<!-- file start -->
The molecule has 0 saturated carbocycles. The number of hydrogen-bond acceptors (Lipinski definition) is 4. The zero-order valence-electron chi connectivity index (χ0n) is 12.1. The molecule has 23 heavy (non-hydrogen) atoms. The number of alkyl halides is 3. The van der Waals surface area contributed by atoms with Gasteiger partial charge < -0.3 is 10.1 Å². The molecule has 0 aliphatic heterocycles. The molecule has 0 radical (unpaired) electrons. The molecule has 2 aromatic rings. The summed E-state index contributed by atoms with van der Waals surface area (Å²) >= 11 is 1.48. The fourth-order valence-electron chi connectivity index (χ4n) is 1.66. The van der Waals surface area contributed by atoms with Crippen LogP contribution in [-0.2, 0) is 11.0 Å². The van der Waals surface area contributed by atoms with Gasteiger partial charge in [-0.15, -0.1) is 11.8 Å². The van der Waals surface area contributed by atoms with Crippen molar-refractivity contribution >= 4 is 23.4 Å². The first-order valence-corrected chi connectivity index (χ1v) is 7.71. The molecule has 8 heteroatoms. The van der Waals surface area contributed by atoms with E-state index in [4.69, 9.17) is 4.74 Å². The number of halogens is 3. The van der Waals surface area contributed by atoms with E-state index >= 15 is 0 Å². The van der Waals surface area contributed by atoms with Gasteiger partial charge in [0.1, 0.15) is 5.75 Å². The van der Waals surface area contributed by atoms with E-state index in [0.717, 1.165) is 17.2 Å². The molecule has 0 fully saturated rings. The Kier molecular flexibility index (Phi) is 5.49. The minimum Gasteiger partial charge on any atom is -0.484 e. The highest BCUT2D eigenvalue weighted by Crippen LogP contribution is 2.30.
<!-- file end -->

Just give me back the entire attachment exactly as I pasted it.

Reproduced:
The molecule has 0 saturated carbocycles. The number of hydrogen-bond acceptors (Lipinski definition) is 4. The zero-order valence-electron chi connectivity index (χ0n) is 12.1. The molecule has 23 heavy (non-hydrogen) atoms. The number of alkyl halides is 3. The van der Waals surface area contributed by atoms with Gasteiger partial charge < -0.3 is 10.1 Å². The molecule has 0 aliphatic heterocycles. The molecule has 0 radical (unpaired) electrons. The molecule has 2 aromatic rings. The summed E-state index contributed by atoms with van der Waals surface area (Å²) >= 11 is 1.48. The fourth-order valence-electron chi connectivity index (χ4n) is 1.66. The van der Waals surface area contributed by atoms with Crippen LogP contribution in [-0.2, 0) is 11.0 Å². The van der Waals surface area contributed by atoms with Gasteiger partial charge in [-0.15, -0.1) is 11.8 Å². The van der Waals surface area contributed by atoms with Crippen molar-refractivity contribution >= 4 is 23.4 Å². The first-order valence-corrected chi connectivity index (χ1v) is 7.71. The molecule has 8 heteroatoms. The van der Waals surface area contributed by atoms with E-state index in [4.69, 9.17) is 4.74 Å². The number of halogens is 3. The van der Waals surface area contributed by atoms with E-state index >= 15 is 0 Å². The van der Waals surface area contributed by atoms with Gasteiger partial charge in [0.1, 0.15) is 5.75 Å². The van der Waals surface area contributed by atoms with E-state index in [0.717, 1.165) is 17.2 Å². The molecule has 0 fully saturated rings. The Kier molecular flexibility index (Phi) is 5.49. The minimum Gasteiger partial charge on any atom is -0.484 e. The highest BCUT2D eigenvalue weighted by Crippen LogP contribution is 2.30.